1999-05-19Buch DOI: 10.18452/3259
European Labor Markets and the Euro
How Much Flexibility Do We Really Need?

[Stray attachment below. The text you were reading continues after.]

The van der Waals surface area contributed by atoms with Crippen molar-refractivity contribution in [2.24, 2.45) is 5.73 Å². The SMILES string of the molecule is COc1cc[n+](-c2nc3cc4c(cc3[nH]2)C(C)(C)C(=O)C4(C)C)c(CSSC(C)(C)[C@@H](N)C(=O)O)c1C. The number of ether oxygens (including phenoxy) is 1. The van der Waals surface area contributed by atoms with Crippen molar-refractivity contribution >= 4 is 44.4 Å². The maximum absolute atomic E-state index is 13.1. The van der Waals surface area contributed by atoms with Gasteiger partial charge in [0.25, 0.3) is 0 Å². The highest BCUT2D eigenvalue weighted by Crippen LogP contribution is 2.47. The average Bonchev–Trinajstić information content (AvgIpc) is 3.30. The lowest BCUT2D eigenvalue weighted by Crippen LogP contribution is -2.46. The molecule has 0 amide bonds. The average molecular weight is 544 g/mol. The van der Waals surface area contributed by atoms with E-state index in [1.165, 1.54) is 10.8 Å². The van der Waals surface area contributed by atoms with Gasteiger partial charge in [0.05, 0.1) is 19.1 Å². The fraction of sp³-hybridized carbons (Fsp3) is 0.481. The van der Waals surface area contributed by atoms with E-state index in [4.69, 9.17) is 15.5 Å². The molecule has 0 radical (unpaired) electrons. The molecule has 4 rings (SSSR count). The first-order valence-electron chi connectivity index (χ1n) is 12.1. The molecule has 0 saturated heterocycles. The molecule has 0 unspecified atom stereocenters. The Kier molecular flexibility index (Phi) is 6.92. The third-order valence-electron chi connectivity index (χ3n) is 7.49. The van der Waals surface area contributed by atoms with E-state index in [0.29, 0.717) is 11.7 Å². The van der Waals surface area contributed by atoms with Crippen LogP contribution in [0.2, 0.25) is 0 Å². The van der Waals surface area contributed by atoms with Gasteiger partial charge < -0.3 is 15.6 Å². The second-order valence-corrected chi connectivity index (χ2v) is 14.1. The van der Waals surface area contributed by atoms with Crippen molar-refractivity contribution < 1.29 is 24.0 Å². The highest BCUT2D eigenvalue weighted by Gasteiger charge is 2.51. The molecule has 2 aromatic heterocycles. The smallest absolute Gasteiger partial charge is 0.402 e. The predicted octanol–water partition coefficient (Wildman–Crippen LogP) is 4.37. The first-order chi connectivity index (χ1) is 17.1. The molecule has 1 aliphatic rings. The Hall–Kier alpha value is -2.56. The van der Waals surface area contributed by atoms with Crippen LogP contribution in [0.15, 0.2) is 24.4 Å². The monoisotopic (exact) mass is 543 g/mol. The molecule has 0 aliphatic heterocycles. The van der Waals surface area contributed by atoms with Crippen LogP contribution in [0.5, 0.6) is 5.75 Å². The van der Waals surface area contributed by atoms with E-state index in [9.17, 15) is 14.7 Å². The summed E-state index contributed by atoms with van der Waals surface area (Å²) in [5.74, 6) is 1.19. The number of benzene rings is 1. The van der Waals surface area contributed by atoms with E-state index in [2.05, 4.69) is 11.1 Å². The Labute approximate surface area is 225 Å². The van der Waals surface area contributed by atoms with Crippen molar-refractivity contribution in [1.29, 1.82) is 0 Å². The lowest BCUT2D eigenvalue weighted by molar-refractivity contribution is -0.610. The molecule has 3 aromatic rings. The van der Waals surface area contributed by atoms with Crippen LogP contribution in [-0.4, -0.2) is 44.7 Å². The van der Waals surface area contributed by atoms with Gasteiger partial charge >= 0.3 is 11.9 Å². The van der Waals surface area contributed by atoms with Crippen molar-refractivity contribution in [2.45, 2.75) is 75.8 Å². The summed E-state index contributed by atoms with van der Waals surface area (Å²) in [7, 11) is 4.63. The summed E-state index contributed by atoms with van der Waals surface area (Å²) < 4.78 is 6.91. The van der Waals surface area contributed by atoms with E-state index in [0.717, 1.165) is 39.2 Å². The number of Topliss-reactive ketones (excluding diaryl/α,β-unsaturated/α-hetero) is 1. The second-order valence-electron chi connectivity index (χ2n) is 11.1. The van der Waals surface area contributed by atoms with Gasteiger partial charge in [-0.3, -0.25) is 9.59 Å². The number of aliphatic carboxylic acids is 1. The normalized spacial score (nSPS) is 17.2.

Widespread concern over real effects of EMU is consistent with new Keynesian approaches to macroeconomic fluctuations, but more difficult to reconcile with a real business cycle (RBC) paradigm. Using a model with frictions as a point of departure, I argue that nominal price rigidity in Europe is likely to increase, while real rigidities are likely to decrease, as a consequence of monetary union. One curious consequence of this logic is a new European macroeconomic regime in which monetary policy is increasingly "effective" in influencing output in the short run. Similarly, changes in the nature of real and nominal price determination may increase the volatility of the European business cycle. Empirical evidence of increasing covariation of price inflation and declining correlation of wage inflation and real wage growth within EMU countries in the last decade is consistent with this conjecture. Calls for additional labor market flexibility, given the magnitude of what is already in store for Europe, may be unwarranted
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